Top 2020 Retail Shipping Trends
At the close of 2019, retail and shipping industry experts looked toward the coming year and made predictions as to the direction of 2020 retail shipping trends. While some of those predictions proved moderately accurate, few could have surmised how rapidly some of those trends would shift or expand thanks to the onset of the COVID-19 pandemic.
In many ways, the pandemic has simply accelerated industry shifts that were already beginning. As we approach the holiday season, here are some of the 2020 retail shipping trends that are likely to continue to gain influence.
Same-Day and Next Day Delivery
Thanks to a precedent set by e-commerce retail giant Amazon’s Prime membership program, next day delivery has become industry standard. While the massive increase in demand for many household staples caused Prime shipping delays during the beginning of the pandemic, causing many consumers to adjust their expectations, the trend toward same-day and next-day delivery options is not likely to go anywhere permanently. Several large retailers, including Target and Best Buy, have added same-day and next-day delivery options to their repertoire in order to stay competitive with Amazon and their massive reach.
While this solution works well for large national and international companies, with locations across regions, it’s a tougher adjustment for smaller companies with fewer brick-and-mortar locations.
Third-Party Logistics (3PLs)
Third-Party Logistics, or 3PL, is just the kind of workaround that smaller-to medium-sized businesses can utilize to allow for shorter shipping windows. These smaller businesses can leverage the network of shipping and fulfillment specialists associated with a 3PL to manage inventories, consolidate shipments, forward freight, and even handle fulfillment, warehousing, and returns. Hiring a group of specialists with an established network speeds up shipping times, and facilitates expertise in the difficult-to-master area of supply chain management.
Companies that contract a 3PL to handle their supply chain are then free to focus on other internal operations, where their attention and skills may be of more value.
Buy Online, Pick-up In-Store (BOPIS)
While retailers have sought to maximize channels for consumers to shop their stores, Buy Online Pick-up In-Store became a burgeoning option that has seen massive growth in popularity thanks to the restrictions put in place by the pandemic. BOPIS allows for consumers to shop regional stores at home, and pick-up their goods either pre-packaged and with minimal in-person interaction, or curbside for even less exposure. This method has increased in popularity significantly, turning many brick-and-mortar stores into miniature fulfillment centers, between catering to BOPIS consumers and ship-from-store as well.
Many industry experts believe that BOPIS will eventually become the default delivery method now that consumers have been exposed to the convenience these retail options offer, and they are unlikely to give them up, even as things return to “normal.”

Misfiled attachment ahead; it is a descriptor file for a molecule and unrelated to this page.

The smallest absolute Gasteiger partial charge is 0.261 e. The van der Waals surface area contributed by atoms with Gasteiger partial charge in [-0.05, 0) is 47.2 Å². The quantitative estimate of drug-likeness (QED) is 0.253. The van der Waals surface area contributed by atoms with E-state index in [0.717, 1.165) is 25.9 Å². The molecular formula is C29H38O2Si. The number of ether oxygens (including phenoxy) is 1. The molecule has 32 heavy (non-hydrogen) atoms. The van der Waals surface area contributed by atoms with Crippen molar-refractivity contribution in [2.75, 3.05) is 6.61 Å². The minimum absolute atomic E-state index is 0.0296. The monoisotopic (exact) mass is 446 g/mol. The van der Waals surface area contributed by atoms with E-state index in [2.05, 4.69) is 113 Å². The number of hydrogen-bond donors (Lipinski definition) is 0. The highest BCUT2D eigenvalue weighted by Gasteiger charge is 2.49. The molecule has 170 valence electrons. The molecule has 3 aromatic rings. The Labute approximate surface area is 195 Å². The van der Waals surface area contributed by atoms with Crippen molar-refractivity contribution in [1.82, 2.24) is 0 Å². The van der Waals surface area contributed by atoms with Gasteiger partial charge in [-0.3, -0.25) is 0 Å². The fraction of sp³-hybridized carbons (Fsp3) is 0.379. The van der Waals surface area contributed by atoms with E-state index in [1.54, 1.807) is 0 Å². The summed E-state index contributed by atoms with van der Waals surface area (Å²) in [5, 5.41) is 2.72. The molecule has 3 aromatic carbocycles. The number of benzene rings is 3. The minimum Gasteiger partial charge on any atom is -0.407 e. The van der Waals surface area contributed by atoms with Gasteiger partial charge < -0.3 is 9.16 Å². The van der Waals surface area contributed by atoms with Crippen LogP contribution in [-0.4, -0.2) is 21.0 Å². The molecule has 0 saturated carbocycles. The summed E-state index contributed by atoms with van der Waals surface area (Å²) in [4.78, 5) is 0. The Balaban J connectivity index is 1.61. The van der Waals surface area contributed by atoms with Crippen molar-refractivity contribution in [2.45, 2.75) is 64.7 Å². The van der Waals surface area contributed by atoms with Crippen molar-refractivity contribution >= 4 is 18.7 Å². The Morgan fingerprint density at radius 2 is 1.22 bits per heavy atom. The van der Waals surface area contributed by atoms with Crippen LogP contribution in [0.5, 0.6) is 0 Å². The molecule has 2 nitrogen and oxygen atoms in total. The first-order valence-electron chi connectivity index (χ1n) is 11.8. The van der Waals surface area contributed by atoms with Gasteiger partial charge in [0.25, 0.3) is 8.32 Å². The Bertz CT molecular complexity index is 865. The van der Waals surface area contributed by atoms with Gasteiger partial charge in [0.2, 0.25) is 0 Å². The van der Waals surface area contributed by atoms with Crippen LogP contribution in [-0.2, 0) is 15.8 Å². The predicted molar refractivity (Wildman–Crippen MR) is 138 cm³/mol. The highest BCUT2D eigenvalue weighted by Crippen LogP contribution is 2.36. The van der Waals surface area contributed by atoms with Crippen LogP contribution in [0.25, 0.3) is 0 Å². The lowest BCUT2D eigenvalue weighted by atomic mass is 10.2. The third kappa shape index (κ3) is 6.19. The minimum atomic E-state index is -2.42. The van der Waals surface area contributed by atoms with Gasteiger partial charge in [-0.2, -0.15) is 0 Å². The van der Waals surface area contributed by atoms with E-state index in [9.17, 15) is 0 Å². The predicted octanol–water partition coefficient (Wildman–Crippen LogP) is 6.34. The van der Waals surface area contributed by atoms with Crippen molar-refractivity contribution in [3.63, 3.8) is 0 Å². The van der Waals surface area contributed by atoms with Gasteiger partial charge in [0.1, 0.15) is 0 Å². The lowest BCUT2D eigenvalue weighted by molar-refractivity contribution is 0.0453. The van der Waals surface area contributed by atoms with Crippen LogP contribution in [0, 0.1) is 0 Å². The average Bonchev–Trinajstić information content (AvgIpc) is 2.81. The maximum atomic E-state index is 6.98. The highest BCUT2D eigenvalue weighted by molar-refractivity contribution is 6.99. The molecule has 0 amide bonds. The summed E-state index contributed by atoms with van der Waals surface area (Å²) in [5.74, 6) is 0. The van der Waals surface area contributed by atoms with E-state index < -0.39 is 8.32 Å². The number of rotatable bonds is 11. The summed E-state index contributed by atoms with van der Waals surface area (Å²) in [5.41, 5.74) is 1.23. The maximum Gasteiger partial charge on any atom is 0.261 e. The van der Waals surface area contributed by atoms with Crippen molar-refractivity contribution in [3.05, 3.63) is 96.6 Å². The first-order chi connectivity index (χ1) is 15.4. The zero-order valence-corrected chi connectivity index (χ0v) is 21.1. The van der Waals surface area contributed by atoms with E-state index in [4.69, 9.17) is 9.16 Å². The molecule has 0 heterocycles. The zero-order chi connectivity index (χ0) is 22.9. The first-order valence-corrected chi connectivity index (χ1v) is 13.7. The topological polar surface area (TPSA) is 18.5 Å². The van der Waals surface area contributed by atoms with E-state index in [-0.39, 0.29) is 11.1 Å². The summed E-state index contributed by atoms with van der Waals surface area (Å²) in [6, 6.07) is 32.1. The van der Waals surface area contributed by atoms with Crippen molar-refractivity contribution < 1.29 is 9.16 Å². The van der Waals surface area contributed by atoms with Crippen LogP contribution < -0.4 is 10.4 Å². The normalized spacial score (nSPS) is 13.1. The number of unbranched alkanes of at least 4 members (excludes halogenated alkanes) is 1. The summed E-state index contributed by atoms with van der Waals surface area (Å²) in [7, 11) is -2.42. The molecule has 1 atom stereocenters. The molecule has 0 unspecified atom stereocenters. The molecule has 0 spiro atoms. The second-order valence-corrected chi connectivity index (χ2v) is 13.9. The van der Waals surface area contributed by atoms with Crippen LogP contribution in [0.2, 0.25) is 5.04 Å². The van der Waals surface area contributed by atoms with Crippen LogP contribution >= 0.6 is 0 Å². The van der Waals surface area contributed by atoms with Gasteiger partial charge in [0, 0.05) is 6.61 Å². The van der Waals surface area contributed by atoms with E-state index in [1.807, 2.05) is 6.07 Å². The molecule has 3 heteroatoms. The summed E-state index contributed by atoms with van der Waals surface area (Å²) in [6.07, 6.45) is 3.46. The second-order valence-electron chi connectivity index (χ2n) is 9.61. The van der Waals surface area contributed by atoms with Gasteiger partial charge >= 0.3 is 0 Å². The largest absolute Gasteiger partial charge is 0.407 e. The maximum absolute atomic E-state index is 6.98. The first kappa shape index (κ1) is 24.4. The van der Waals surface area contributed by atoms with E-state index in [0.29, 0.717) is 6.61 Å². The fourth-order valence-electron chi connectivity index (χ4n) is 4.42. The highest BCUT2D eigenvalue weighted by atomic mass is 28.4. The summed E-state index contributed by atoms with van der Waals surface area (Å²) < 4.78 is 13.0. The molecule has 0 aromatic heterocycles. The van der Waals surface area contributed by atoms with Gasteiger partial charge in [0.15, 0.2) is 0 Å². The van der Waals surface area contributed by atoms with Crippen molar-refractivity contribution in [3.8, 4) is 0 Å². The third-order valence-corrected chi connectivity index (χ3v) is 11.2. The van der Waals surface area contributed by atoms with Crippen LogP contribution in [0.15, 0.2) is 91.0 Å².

Another trend that was on the rise prior to the pandemic that has seen additional growth, as a result, is the surge in last-mile deliveries. The last-mile, or final stage in product delivery from local distribution center to consumer, has seen the most rapid growth for some time now, given the surge in consumer expectations for shorter shipping windows. The pandemic, however, which led to shelter-in-place orders and many other restrictions, caused more consumers than ever to begin retail shopping online, particularly in the restaurant and grocery industries.
With so much more local shopping being done online, there will continue to be an even more significant surge in last-mile deliveries.
As we approach a second significant wave of the coronavirus, with likely restrictions to follow, last-mile deliveries will continue to be vital for the delivery of goods and products to those in higher-risk categories who are concerned about the exposure levels of shopping in-person.
Due in large part to the massive volume increase of e-commerce and the pressure demand volumes, in conjunction with regional shutdowns or delays, have put on the supply chain, retailers that may have previously relied on a single carrier are seeking to diversify. Reliance on a single carrier can cause devastating losses of revenue in an already higher-pressure marketplace where restrictions have hurt many.
Having a more diverse network of carriers can relieve some of the pressure, as a partial inventory restock is better than none at all, and can help to maintain business continuity. This trend works hand in hand with the 3PL trend, as 3PL companies have access to a network of carriers, often working with several major lines as well as regional carriers, allowing for a diverse network that can work around border restrictions, supplier issues, and more.
All of the above 2020 retail shipping trends are likely to continue growing in influence as we approach the end of the year. This, along with the earlier advent of the retail holiday shopping season as retailers seek to manage surges in volume, means the changes to the retail shipping industry as a result of 2020 and all of its unforeseen disruptions are likely to continue into the coming years, possibly changing the game permanently. What additional effect the pandemic will have on retail shipping remains to be seen.